In under three minutes, one man’s travels across the world to deliver a heartwarming message easily transforms a relatable and overwhelming celebration of human connection. The emotional potency behind the film’s simple premise pretty much negates any possible contrivance of its Google Glass camera lens.
Chaganty has since transposed his brand of empathetic storytelling onto the big screen, chasing a different format with a much darker story with Searching. For its part, Run seems to continue down that path of intensity and dare I say, even terror. I could see how the creepy secrets of the film would unfurl into a full-fledged horror experience. Maybe one that ends up making us cry, as well.
While I look forward to seeing how Chaganty and Ohanian eventually tackle Run in terms of genre and style, hiring someone of Paulson’s caliber to lead the movie also sets a fantastic precedent. Her most mainstream claims to fame thus far have been a result of Ryan Murphy’s tenacity on the small screen. Although first appearing in a minor role in American Horror Story: Murder House, Paulson burst onto the scene in the anthology’s Asylum season as a vital supporting character. The rest is AHS history.
Paulson is an Emmys regular as a result of her work on AHS (with Murder House and Roanoke being distinct exceptions to her nominations slate). She is frankly one of the few reasons I try to remain invested in the show season after season. Paulson’s work is simply a masterclass of nuance. Nevertheless, the detached zany qualities of AHS ultimately drive me away every time it comes back on the air. At least Paulson is always solid in her corner of those bizarre worlds.
Thankfully, her collaboration on another Murphy production, namely The People v. O. J. Simpson: American Crime Story, is more cohesively praiseworthy. The true crime anthology is taut and demanding, bolstered by satisfying, multifaceted portrayals. This is especially so for Paulson’s depiction of Marcia Clark, a decidedly complicated woman fighting against the chauvinism of the world around her. The Emmy that Paulson won for the role is rightfully deserved, and even makes future appearances in ACS – the next being Katrina – very auspicious.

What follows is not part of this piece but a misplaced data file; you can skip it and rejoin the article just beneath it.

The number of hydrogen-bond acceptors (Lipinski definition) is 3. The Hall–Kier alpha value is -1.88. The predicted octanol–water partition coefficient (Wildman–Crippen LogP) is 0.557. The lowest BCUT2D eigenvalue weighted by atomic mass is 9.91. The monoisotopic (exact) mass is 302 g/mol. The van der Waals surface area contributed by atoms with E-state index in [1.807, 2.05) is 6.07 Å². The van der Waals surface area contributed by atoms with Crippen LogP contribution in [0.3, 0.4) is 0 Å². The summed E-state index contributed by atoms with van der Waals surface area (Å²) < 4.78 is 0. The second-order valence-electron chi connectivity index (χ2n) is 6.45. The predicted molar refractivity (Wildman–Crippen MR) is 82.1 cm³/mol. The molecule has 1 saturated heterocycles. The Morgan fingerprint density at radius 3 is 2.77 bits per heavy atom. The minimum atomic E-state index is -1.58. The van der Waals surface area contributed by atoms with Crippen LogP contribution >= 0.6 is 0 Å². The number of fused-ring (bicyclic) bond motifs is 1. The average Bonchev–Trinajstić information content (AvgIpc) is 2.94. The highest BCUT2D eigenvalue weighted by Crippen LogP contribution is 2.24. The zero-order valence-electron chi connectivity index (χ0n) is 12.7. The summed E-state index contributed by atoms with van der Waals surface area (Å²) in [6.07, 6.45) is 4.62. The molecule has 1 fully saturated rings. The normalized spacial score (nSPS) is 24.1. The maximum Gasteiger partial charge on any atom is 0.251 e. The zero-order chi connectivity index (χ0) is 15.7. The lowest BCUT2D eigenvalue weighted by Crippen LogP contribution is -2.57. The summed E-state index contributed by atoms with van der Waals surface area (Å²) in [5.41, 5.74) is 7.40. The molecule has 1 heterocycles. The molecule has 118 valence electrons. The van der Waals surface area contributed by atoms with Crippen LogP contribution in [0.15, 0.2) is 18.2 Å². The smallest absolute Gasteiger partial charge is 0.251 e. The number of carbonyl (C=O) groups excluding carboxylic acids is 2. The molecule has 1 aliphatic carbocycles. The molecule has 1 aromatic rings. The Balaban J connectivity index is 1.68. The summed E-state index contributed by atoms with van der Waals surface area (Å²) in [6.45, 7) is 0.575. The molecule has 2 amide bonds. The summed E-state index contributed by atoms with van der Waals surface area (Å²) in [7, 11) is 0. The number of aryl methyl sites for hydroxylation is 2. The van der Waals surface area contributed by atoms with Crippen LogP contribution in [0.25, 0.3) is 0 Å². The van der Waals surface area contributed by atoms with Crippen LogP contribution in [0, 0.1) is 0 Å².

On the big screen, Paulson is as ruinous and versatile as ever. Over the years, Paulson has shown herself capable of being any one of the following examples: well-meaning but distanced (Martha Marcy May Marlene), cutthroat and despicable (12 Years a Slave), comforting and supportive (Carol), and perfectly skittish (Ocean’s 8). But in her long-overdue lead role in Blue Jay, she is finally allowed to take center stage with the least distractions. The result? One of the most subtle, believable, and beautiful protagonists of her career.
Paulson’s leading lady career is obviously already assured. However, teaming up with the Searching crew is a surefire way for something incredible to manifest on screen.
Related Topics: Sarah Paulson